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  1. Categories: Business

    More jobs as natural gas industry grows, but who will fill them?

    As the natural gas industry continues to grow, we have to think about how we can sustain that development. We’ve talked about how the rise in natural gas use will help create more jobs for Canadians, but at the rate the industry is growing, there’s likely to be a rapid increase in demand for skilled labour, particularly in British Columbia. The province plans to build five plants for the northwest coast to liquefy natural gas drilled from wells in northeastern B.C.

    “It’s going to have a huge impact on the labour force,” says Terry Williams, Dean of BCIT’s School of Energy. It’s expected that the construction of liquefied natural gas plants and associated pipelines will generate at least 63,000 jobs, according to a recent report by a committee of representatives from the provincial government and industry. The B.C. Natural Gas Workforce Strategy committee forecasts that 2,400 new jobs will be available once construction is complete, and at least 61,000 positions will be needed to support LNG operations.

    That’s why the BCIT School of Energy wants to take a leadership role in training the right people to fill the roles needed to keep the industry vital and strong. Interest is growing in LNG-related courses, and applications for the heavy-duty mechanic program have increased by 55 per cent since July 2012.

    To read more, visit here.

  2. Categories: Business

    Carpe Diem, Canada

    Tomorrow’s success is far from guaranteed – it relies on our sound decision-making today. Though Canada’s a vast nation of enormous abundance, many feel we’ve used that fact as a crutch.

    Perhaps, it’s time to seize on the opportunities available to us.

    Firstly, a decision should be made on how to use our energy. For example, during the OPEC embargo of 1973, Albertan oil was transported west to Vancouver, loaded into tankers, sailed south and through the Panama Canal, then north to Montreal. (An absurd 15,000 km journey.) In fact, Eastern Canada continues to rely on 725,000 barrels per day from Algeria, West Africa, the Middle East and the North Sea – and yet, we’re the world’s sixth largest producer. Ending our bickering and red tape will get us closer to making our country’s energy independence a reality.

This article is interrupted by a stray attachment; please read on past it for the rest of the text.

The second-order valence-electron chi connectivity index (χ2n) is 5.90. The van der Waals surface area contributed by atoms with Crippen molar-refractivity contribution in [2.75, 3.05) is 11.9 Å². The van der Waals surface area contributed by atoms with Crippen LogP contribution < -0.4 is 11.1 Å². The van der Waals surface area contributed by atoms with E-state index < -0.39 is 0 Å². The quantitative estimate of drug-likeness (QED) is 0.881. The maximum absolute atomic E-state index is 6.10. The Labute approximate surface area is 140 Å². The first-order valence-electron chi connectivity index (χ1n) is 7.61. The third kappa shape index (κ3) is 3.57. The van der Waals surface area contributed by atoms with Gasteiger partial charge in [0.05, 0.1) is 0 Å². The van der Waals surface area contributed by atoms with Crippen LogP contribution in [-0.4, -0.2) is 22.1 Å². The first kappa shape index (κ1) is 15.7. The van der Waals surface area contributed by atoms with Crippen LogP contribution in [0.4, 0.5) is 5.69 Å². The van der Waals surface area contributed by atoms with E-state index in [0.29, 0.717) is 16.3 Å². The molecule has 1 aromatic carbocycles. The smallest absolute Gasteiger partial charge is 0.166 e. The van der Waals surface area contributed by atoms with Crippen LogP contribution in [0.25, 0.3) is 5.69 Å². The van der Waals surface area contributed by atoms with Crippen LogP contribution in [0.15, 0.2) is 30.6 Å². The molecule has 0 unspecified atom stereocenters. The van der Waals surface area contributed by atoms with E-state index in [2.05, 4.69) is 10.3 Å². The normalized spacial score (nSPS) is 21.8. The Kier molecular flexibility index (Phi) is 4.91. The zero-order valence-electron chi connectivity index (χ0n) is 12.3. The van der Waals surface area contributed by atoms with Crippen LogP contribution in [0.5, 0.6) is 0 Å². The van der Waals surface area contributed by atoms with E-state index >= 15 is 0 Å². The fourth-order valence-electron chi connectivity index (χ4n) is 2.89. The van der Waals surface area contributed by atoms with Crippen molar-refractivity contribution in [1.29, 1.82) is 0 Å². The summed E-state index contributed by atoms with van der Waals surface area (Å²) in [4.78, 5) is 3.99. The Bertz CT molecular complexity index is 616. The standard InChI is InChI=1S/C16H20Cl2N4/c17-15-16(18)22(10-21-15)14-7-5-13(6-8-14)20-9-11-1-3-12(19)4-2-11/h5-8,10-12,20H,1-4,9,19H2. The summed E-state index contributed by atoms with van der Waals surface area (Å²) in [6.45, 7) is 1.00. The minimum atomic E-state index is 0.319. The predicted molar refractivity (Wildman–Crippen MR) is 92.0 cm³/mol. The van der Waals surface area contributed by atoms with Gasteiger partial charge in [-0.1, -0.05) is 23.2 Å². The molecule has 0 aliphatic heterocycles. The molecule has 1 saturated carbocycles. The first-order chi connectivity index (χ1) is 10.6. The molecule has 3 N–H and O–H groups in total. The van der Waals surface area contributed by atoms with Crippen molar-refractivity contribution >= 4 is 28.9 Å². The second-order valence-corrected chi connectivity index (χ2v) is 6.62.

It would also be prudent to resist the temptation to place all our chips on the Oil Sands. Perhaps we should consider our entire energy mix – and in particular, our natural gas future.  Applying our best minds to the significant question of our energy future is key.

    Professor Steve Larter, a leading international expert in the location and formation of heavy oil, put it this way: “Energy technology should be a big part of Canadian industrial development but the total spend is very small. We spend about $30 billion a year on Christmas… while the total university research and development is about one billion dollars. We need a different model if Canada is going to be a big energy producer. It needs to get its act together.”

    What do you consider crucial to Canada’s energy future? Let us know in the comments section below.


  3. Categories: Business, Sustainability

    Providing power with game-changing technology

    It’s the size of a dishwasher but does a lot more than just clean up. Redox Power Systems, a Maryland-based start-up company, has partnered with researchers at the University of Maryland to commercialize a technology that could potentially change the way we look at distributed energy generation.

    The two are working together to introduce a fuel cell that is about one-tenth the size and costs 90 per cent less than current commercial fuel cells. Redox’s PowerSERG 2-80 connects to your natural gas line and electrochemically converts methane to electricity, giving homes and businesses the ability to generate their own power. The fuel cell has a capacity of 25 kilowatts—enough to power a gas station or small grocery store. Sales are set to begin in 2014.

    In Ontario, this summer’s heavy rain and storms showed us what could potentially happen to our power when Mother Nature puts the pressure on. Redox’s fuel cell is something that can keep individual homes and businesses powered in emergencies that temporarily affect the larger electricity grid. This promising new technology has the potential to provide us all with safe, reliable, affordable, and clean energy via natural gas.

    To read more, please visit here.

    Is distributed energy something that Ontario should consider investing in? Share your thoughts in the comments section below.